29

Income taxes must be subtracted from the hospitals' current assets to arrive at the actual net working capital invested in patient care.44

C. Rate of Return on Equity Capital

30

Humana insists that the rate of return on equity capital permitted by the Secretary,45 based on one and one-half times the interest on debt obligations issued by FHITF, consistently fails to meet the true cost of attracting capital.46 It claims that a proprietary hospital's return must be paid under 42 U.S.C. Sec. 1395x(v)(1)(A) (1976), the "reasonable costs" provision, rather than under 42 U.S.C. Sec. 1395x(v)(1)(B) (1976), the subsection dealing with extended care facilities.47 The reasonable cost provision contains no such fixed formula for a rate of return on equity. Rather, under this provision the amount of each hospital's reimbursement must be evaluated separately. Humana requests an individualized hearing on the rate of return to which it is entitled.48

31

The Secretary responds that a proprietary hospital's rate of return can be claimed only under the extended care facility provision and not under the reasonable cost provision of the Act.49 Under that section, she argues, HHS lacks statutory authority for individualized rate-making on a hospital-by-hospital basis. We agree with the Secretary's interpretation.

32

Although the House and Senate conferees who approved the 1966 amendment enacting the extended care facility provision50 expected the Secretary to "apply similar or comparable principles in determining reasonable costs for reimbursement of proprietary hospitals for services furnished by them,"51 the plain language of Sec. 1395x(v)(1)(B) must be our guide. On this point, we are bound by our prior opinion in AMI, which explicitly affirmed the district court's conclusion that the return on equity capital provision in Sec. 1395x(v)(1)(B) "constitutes the sole exception to the basic Medicare principle that reimbursement be limited to those costs actually incurred in providing patient care services."52 Since AMI precludes a finding that return on equity is payable under Sec. 1395x(v)(1)(A), and since Sec. 1395x(v)(1)(B) authorizes the Secretary to set a single, universal rate of return, we hold that Humana is not entitled to an individual determination of a "reasonable" return on equity.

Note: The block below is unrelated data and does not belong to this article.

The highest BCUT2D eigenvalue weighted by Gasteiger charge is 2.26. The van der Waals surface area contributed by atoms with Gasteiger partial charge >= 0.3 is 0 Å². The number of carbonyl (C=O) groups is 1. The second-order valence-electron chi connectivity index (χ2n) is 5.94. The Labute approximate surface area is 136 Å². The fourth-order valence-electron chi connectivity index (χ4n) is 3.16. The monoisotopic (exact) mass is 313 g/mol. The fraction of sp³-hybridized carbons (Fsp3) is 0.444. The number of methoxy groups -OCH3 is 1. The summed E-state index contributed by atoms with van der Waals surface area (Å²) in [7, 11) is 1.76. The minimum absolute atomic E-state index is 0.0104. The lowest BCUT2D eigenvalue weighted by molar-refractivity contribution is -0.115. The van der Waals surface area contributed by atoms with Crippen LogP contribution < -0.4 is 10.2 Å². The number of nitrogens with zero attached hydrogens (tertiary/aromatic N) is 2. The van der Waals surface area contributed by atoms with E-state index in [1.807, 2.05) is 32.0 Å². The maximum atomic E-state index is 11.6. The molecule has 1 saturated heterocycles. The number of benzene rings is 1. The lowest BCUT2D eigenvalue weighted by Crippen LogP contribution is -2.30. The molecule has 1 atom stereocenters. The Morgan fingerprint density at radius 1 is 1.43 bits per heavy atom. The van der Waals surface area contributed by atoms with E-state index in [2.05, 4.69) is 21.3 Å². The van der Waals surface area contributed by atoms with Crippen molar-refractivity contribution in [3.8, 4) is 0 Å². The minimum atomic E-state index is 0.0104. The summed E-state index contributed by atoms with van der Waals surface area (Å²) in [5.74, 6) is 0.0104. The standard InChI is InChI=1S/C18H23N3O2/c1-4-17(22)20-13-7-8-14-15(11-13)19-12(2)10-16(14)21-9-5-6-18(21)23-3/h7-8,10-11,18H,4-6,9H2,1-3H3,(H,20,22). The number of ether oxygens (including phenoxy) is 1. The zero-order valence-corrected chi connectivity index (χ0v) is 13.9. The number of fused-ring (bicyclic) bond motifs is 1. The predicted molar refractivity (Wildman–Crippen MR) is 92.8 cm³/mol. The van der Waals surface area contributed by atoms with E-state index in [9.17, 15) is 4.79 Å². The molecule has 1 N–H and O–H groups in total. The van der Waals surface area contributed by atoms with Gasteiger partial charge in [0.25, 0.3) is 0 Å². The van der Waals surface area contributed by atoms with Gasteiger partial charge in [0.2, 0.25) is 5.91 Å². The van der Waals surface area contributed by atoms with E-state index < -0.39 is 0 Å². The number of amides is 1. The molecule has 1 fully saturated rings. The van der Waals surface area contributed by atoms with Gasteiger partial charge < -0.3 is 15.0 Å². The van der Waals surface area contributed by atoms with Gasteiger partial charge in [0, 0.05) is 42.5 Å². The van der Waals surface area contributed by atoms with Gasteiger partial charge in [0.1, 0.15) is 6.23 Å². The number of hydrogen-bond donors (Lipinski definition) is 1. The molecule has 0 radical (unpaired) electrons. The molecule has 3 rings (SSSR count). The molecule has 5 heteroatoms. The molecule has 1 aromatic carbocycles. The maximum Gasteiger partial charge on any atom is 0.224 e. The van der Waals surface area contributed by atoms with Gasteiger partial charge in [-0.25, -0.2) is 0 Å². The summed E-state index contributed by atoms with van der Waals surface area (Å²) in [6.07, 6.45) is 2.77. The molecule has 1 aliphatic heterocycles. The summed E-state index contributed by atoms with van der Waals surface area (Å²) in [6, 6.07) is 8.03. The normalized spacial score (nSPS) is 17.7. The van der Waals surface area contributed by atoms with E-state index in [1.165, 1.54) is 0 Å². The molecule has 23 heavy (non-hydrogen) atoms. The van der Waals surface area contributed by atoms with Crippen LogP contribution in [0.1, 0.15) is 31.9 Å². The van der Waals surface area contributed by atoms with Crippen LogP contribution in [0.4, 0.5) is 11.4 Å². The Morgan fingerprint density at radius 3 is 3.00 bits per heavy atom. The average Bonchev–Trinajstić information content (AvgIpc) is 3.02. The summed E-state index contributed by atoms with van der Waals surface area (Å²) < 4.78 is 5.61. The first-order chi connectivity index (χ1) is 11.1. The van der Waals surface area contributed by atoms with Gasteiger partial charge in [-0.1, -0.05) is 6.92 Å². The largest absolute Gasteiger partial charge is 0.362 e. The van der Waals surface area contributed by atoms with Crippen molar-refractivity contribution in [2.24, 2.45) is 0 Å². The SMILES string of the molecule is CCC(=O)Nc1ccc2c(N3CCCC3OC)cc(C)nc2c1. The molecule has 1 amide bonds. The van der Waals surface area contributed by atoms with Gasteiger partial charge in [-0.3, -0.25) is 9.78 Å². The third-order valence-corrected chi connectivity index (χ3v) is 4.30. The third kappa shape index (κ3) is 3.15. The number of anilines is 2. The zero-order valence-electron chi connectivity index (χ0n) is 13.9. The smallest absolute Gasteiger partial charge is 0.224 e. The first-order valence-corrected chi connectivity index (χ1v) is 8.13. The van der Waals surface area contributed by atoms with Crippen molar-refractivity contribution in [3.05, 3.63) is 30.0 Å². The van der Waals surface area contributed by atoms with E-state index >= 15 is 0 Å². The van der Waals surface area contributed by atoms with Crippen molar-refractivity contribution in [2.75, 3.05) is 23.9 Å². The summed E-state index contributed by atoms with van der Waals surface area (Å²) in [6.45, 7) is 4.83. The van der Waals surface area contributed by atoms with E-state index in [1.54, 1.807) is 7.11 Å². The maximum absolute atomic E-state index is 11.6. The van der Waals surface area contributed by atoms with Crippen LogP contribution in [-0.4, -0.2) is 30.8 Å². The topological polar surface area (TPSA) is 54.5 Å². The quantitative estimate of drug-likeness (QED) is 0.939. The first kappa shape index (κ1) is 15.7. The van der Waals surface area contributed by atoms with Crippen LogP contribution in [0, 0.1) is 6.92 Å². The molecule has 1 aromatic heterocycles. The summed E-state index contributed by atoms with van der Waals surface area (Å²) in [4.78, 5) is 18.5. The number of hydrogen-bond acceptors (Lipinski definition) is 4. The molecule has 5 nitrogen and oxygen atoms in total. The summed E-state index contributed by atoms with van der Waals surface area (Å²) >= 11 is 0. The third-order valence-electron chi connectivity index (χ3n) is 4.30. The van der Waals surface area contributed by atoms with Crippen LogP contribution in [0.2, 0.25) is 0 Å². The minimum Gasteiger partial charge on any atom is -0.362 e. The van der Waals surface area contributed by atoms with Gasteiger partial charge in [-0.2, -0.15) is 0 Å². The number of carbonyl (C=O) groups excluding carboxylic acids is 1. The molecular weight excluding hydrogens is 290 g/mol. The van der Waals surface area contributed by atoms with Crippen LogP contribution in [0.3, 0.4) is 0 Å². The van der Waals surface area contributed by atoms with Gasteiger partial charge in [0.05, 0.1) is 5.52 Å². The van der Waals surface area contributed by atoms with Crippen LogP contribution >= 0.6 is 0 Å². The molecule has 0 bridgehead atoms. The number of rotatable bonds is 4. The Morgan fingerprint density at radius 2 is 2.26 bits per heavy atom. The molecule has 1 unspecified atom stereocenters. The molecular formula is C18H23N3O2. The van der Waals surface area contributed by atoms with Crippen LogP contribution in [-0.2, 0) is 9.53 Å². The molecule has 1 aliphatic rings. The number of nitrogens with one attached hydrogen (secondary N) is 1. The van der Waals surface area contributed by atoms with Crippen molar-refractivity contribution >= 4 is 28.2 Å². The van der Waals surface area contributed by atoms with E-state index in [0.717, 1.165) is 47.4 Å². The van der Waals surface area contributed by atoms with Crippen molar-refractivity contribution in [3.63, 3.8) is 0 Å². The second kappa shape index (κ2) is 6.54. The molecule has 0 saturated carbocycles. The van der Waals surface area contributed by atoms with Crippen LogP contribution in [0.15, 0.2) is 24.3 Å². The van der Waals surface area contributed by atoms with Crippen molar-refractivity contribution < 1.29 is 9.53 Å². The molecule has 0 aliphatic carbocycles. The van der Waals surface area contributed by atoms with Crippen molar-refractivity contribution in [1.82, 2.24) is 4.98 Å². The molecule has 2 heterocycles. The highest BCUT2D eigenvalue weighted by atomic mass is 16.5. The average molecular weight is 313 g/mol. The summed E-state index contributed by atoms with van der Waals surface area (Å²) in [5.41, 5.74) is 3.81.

D. Stock Acquisition Costs and Liquidation

33

In separate transactions conducted between May 17, 1969, and June 18, 1971, Humana acquired 100 percent of the corporate stock of twelve health care facilities, eight of which were subsequently merged or dissolved into Humana or a subsidiary. Humana argues that each of the twelve facilities was "purchased as an ongoing operation" within the meaning of 42 C.F.R. Sec. 405.415(g) (1983),53 which entitles it to reimbursement for capital costs--including depreciation,54 interest on loans used to finance the acquisitions,55 and return on equity56--based on its purchase price rather than the cost of the assets to the acquired entities. For transactions in which the acquired facilities remained separate corporations, this claim is foreclosed by AMI, which upheld the Secretary's denial of such reimbursement "with respect to the purchase ... of 100 percent of the stock of the [acquired] hospitals...."57 Humana seeks to distinguish AMI on the ground that the "district court evaluated the reimbursement claims on the basis of its interpretation of Sec. 405.415(a)-(b), and not under Sec. 405.415(g)."58 However, AMI's analysis of non-liquidating stock transactions in fact turned on the statutory requirement that only health care providers be reimbursed for their reasonable costs of patient care,59 and the court's reasoning controls the case before us:

34

To participate in the Medicare program and to be eligible for Medicare payments, a provider must file an agreement with the Secretary pursuant to 42 U.S.C. Sec. 1395cc. While the agreement is in effect, the Secretary will reimburse the provider for its reasonable costs of providing patient care to beneficiaries eligible under the program. Such costs are reimbursable only to the extent that they are "actually incurred." 42 U.S.C. Sec. 1395x(v)(1)(A). The providers in this case are the [acquired] plaintiff hospitals, not Chanco. Both before and after the stock transfer, plaintiff hospitals, not their owners, were and are the providers of medical services within the meaning of the Medicare Act. Only their reasonable costs in rendering medical services to beneficiaries can be reimbursed.